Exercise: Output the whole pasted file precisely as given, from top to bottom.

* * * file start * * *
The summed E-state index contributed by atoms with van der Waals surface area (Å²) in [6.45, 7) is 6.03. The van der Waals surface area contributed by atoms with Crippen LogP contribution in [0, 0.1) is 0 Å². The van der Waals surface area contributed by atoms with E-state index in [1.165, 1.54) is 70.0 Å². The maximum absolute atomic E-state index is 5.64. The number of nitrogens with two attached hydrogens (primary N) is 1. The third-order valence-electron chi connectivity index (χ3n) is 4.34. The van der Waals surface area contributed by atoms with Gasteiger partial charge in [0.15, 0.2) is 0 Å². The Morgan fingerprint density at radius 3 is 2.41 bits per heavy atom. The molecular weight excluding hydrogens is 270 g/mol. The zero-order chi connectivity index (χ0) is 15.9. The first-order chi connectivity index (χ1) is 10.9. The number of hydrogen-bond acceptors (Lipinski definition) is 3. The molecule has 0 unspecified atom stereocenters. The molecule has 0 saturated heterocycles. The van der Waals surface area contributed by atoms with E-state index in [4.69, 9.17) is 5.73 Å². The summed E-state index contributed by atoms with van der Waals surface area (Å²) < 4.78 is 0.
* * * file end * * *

The summed E-state index contributed by atoms with van der Waals surface area (Å²) in [6.45, 7) is 6.03. The van der Waals surface area contributed by atoms with Crippen LogP contribution in [0, 0.1) is 0 Å². The van der Waals surface area contributed by atoms with E-state index in [1.165, 1.54) is 70.0 Å². The maximum absolute atomic E-state index is 5.64. The number of nitrogens with two attached hydrogens (primary N) is 1. The third-order valence-electron chi connectivity index (χ3n) is 4.34. The van der Waals surface area contributed by atoms with Gasteiger partial charge in [0.15, 0.2) is 0 Å². The Morgan fingerprint density at radius 3 is 2.41 bits per heavy atom. The molecular weight excluding hydrogens is 270 g/mol. The zero-order chi connectivity index (χ0) is 15.9. The first-order chi connectivity index (χ1) is 10.9. The number of hydrogen-bond acceptors (Lipinski definition) is 3. The molecule has 0 unspecified atom stereocenters. The molecule has 0 saturated heterocycles. The van der Waals surface area contributed by atoms with E-state index in [4.69, 9.17) is 5.73 Å². The summed E-state index contributed by atoms with van der Waals surface area (Å²) < 4.78 is 0.